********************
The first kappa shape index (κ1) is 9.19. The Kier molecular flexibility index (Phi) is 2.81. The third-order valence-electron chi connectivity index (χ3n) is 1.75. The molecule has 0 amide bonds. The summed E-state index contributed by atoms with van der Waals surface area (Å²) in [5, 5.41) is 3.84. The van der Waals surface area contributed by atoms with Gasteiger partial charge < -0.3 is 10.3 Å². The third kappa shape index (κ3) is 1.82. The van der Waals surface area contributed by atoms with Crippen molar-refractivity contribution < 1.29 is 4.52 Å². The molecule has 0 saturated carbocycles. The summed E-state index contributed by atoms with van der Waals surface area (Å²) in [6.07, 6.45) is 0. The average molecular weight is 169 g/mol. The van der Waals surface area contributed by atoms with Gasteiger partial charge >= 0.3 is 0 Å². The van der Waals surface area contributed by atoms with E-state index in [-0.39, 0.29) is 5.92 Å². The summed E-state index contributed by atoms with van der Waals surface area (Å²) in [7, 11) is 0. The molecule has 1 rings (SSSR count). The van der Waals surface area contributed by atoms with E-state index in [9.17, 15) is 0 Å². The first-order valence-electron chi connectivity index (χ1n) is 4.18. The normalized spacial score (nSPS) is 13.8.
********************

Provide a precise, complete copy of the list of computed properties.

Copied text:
The first kappa shape index (κ1) is 9.19. The Kier molecular flexibility index (Phi) is 2.81. The third-order valence-electron chi connectivity index (χ3n) is 1.75. The molecule has 0 amide bonds. The summed E-state index contributed by atoms with van der Waals surface area (Å²) in [5, 5.41) is 3.84. The van der Waals surface area contributed by atoms with Gasteiger partial charge < -0.3 is 10.3 Å². The third kappa shape index (κ3) is 1.82. The van der Waals surface area contributed by atoms with Crippen molar-refractivity contribution < 1.29 is 4.52 Å². The molecule has 0 saturated carbocycles. The summed E-state index contributed by atoms with van der Waals surface area (Å²) in [6.07, 6.45) is 0. The average molecular weight is 169 g/mol. The van der Waals surface area contributed by atoms with Gasteiger partial charge >= 0.3 is 0 Å². The van der Waals surface area contributed by atoms with E-state index in [-0.39, 0.29) is 5.92 Å². The summed E-state index contributed by atoms with van der Waals surface area (Å²) in [7, 11) is 0. The molecule has 1 rings (SSSR count). The van der Waals surface area contributed by atoms with E-state index in [9.17, 15) is 0 Å². The first-order valence-electron chi connectivity index (χ1n) is 4.18. The normalized spacial score (nSPS) is 13.8.